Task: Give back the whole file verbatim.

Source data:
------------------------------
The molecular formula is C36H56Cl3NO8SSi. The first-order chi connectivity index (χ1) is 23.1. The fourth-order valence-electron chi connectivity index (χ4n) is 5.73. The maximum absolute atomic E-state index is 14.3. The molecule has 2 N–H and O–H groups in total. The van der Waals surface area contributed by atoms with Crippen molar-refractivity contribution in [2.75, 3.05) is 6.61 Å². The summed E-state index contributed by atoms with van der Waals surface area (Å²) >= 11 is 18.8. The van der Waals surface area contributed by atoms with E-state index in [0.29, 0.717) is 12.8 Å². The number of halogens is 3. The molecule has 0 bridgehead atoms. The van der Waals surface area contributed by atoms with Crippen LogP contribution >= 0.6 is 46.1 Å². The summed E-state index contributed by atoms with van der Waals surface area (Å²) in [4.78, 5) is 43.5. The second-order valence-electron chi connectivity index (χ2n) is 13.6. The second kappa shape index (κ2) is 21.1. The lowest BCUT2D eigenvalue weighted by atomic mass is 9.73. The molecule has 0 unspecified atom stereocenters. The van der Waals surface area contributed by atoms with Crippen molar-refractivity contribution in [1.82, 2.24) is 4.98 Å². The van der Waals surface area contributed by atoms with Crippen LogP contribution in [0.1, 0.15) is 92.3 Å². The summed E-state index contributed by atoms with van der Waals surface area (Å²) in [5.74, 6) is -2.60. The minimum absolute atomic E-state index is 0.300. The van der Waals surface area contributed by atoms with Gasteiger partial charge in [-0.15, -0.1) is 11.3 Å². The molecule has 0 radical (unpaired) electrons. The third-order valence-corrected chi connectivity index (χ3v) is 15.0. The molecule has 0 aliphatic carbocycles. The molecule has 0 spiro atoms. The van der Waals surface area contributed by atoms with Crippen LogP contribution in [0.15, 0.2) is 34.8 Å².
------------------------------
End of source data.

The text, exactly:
The molecular formula is C36H56Cl3NO8SSi. The first-order chi connectivity index (χ1) is 23.1. The fourth-order valence-electron chi connectivity index (χ4n) is 5.73. The maximum absolute atomic E-state index is 14.3. The molecule has 2 N–H and O–H groups in total. The van der Waals surface area contributed by atoms with Crippen molar-refractivity contribution in [2.75, 3.05) is 6.61 Å². The summed E-state index contributed by atoms with van der Waals surface area (Å²) >= 11 is 18.8. The van der Waals surface area contributed by atoms with E-state index in [0.29, 0.717) is 12.8 Å². The number of halogens is 3. The molecule has 0 bridgehead atoms. The van der Waals surface area contributed by atoms with Crippen LogP contribution >= 0.6 is 46.1 Å². The summed E-state index contributed by atoms with van der Waals surface area (Å²) in [4.78, 5) is 43.5. The second-order valence-electron chi connectivity index (χ2n) is 13.6. The second kappa shape index (κ2) is 21.1. The lowest BCUT2D eigenvalue weighted by atomic mass is 9.73. The molecule has 0 unspecified atom stereocenters. The van der Waals surface area contributed by atoms with Crippen molar-refractivity contribution in [1.82, 2.24) is 4.98 Å². The van der Waals surface area contributed by atoms with Crippen LogP contribution in [0.1, 0.15) is 92.3 Å². The summed E-state index contributed by atoms with van der Waals surface area (Å²) in [5.74, 6) is -2.60. The minimum absolute atomic E-state index is 0.300. The van der Waals surface area contributed by atoms with Gasteiger partial charge in [-0.15, -0.1) is 11.3 Å². The molecule has 0 radical (unpaired) electrons. The third-order valence-corrected chi connectivity index (χ3v) is 15.0. The molecule has 0 aliphatic carbocycles. The molecule has 0 spiro atoms. The van der Waals surface area contributed by atoms with Crippen LogP contribution in [0.15, 0.2) is 34.8 Å².